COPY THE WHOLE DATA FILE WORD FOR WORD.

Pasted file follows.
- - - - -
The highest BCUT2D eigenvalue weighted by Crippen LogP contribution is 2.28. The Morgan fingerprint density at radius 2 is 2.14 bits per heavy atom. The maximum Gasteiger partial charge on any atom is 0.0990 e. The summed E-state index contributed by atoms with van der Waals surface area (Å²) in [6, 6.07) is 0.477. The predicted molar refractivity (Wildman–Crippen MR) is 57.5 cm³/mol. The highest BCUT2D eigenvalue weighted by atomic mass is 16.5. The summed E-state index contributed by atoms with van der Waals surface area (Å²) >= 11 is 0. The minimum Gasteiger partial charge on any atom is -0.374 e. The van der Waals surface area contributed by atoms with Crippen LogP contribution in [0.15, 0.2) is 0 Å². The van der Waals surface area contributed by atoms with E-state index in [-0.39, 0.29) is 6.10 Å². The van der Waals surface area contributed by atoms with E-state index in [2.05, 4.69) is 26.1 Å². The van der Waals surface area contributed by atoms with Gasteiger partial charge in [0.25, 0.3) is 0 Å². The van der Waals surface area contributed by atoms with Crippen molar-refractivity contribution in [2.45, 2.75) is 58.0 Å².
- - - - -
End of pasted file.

The highest BCUT2D eigenvalue weighted by Crippen LogP contribution is 2.28. The Morgan fingerprint density at radius 2 is 2.14 bits per heavy atom. The maximum Gasteiger partial charge on any atom is 0.0990 e. The summed E-state index contributed by atoms with van der Waals surface area (Å²) in [6, 6.07) is 0.477. The predicted molar refractivity (Wildman–Crippen MR) is 57.5 cm³/mol. The highest BCUT2D eigenvalue weighted by atomic mass is 16.5. The summed E-state index contributed by atoms with van der Waals surface area (Å²) >= 11 is 0. The minimum Gasteiger partial charge on any atom is -0.374 e. The van der Waals surface area contributed by atoms with Crippen LogP contribution in [0.15, 0.2) is 0 Å². The van der Waals surface area contributed by atoms with E-state index in [-0.39, 0.29) is 6.10 Å². The van der Waals surface area contributed by atoms with E-state index in [2.05, 4.69) is 26.1 Å². The van der Waals surface area contributed by atoms with Gasteiger partial charge in [0.25, 0.3) is 0 Å². The van der Waals surface area contributed by atoms with Crippen molar-refractivity contribution in [2.45, 2.75) is 58.0 Å².